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Are We Getting Closer to a Federal Consumer Data Privacy Law? Are We Getting Closer to a Federal Consumer Data Privacy Law?

Are We Getting Closer to a Federal Consumer Data Privacy Law?

Several members of Congress are attempting to establish a federal consumer data privacy law against the backdrop of public calls by data privacy professionals and tech executives from more than 51 tech companies—including Amazon, IBM, and Salesforce—urging Congress to pass a comprehensive consumer data privacy law. Prior efforts to establish new federal data privacy standards have been stymied over many issues, and these latest efforts face many of the same challenges, even as pressure for action continues to mount. Recognizing the significant potential impact to many of our clients, Ice Miller’s Data Security and Privacy team is monitoring these events closely, and Ice Miller’s Strategies team in Washington, D.C. is actively involved in these discussions as they are being considered on the Hill.

The Consumer Online Privacy Rights Act of 2019

On November 26, 2019, U.S. Senator Maria Cantwell (D-Wash.) introduced the Consumer Online Privacy Rights Act (“COPRA”). Under COPRA, consumers would be granted several specific data privacy rights that are comparable to those rights found in the GDPR and the CCPA:
  1. Duty of Loyalty  (covered entities cannot engage in deceptive or harmful data practices)
  2. Right of Access and Transparency (covered entities must provide covered data to individual upon receiving a verified request and must make publicly and persistently available a privacy policy)
  3. Right to Consent to Material Changes (covered entities must receive affirmative consent before making material changes to their privacy policies)
  4. Right to Delete (covered entities must delete or allow the consumer to delete any covered data processed by entity)
  5. Right to Correct Inaccuracies (covered entities must correct or allow the consumer to correct any inaccuracies in covered data processed)
  6. Right to Data Security (covered entities must establish, implement, and maintain reasonable security measures to protect the confidentiality, integrity, and accessibility of covered data)

The FTC and state attorneys general would be granted enforcement authority by COPRA. COPRA would also establish a new bureau within the FTC to handle COPRA violations and a new Data Privacy and Security Relief Fund funded by enforcement fines to compensate affected individuals and support privacy education initiatives. The real change in many ways would be through COPRA’s proposed private right of action, which would allow individuals to pursue action for COPRA violations with damages ranging from $100 to $1,000 per violation per day. The establishment of a private right of action is where Congressional democrats and republicans have had the most disagreement.

The United States Consumer Data Privacy Act of 2019

Introduced by Senator Roger Wicker (R-MS) on November 29, 2019, the United States Consumer Data Privacy Act (“CDPA”), like COPRA, would prohibit deceptive and harmful data practices and likewise would provide familiar privacy rights to access, transparency, and non-discrimination, among others. Also, enforcement would remain in the hands of the FTC and the state attorneys general. However, unlike COPRA, the CDPA would preempt state laws related to data privacy and would not provide a private right of action.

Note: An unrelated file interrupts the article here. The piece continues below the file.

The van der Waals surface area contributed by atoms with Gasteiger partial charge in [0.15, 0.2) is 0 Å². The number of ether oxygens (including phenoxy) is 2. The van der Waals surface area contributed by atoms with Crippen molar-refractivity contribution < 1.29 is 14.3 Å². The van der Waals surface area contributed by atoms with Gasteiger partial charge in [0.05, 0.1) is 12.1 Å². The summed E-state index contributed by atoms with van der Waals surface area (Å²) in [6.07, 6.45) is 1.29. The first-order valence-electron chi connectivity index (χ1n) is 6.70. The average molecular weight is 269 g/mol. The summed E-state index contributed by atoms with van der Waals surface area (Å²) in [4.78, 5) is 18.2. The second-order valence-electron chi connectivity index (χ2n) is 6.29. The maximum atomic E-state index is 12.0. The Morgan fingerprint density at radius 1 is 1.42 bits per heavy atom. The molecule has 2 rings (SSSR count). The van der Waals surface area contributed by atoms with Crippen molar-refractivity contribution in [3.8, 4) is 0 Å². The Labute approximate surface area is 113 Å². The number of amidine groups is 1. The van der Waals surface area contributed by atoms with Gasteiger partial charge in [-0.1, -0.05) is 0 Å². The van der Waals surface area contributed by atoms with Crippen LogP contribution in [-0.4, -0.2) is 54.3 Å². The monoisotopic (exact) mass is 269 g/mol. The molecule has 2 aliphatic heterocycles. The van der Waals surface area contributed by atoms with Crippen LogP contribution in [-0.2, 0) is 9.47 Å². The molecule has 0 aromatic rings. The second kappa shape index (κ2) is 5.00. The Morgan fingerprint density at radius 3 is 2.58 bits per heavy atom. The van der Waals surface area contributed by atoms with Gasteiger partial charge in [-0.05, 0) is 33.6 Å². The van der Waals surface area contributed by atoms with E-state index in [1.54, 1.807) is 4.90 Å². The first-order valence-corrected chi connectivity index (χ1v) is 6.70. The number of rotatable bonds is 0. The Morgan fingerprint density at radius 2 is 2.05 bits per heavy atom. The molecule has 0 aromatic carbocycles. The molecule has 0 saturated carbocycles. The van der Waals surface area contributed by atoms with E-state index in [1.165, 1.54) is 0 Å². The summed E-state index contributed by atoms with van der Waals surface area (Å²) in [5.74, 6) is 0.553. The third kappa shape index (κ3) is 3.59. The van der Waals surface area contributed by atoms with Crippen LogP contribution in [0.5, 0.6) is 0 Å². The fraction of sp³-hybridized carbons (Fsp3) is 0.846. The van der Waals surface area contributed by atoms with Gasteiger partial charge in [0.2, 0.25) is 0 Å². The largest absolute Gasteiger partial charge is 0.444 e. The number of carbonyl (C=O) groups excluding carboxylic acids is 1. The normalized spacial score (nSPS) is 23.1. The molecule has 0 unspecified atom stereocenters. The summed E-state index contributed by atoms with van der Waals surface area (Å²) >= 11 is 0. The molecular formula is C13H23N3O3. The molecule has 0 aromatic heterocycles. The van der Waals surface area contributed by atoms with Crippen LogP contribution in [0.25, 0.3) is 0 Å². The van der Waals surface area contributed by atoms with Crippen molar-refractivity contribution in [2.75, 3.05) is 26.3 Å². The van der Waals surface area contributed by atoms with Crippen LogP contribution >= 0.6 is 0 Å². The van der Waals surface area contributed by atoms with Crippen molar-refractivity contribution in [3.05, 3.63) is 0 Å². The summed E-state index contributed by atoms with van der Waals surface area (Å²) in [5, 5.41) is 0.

What would this mean for your business?

Both bills were key topics of discussion at the Senate Committee on Commerce, Science, and Transportation hearing on December 4, 2019, where Senators reviewed legislative proposals to protect consumer data privacy. A comprehensive, federal consumer data privacy law faces substantial partisan opposition, particularly with respect to state law preemption. At the same time, many high technology companies strongly support a single nationwide standard that would simplify compliance and provide consistent rules and guidance. State privacy laws, such as the CCPA and draft laws in other states as well as a GDPR-like law set to go into effect in California in 2020, are spurring Congressional action and may help drive a consensus at the federal level.

If you would like to receive further information regarding developments in privacy legislation, please contact Guillermo Christensen or Mason Clark. Guillermo Christensen, a partner in Ice Miller’s Washington, D.C. office, works in the Data Security and Privacy Practice Group and has extensive prior experience in the U.S. Government and internationally at the OECD in France. Mason Clark is an associate in Ice Miller’s Data Security and Privacy Practice Group. 

This publication is intended for general information purposes only and does not and is not intended to constitute legal advice. The reader should consult with legal counsel to determine how laws or decisions discussed herein apply to the reader’s specific circumstances.


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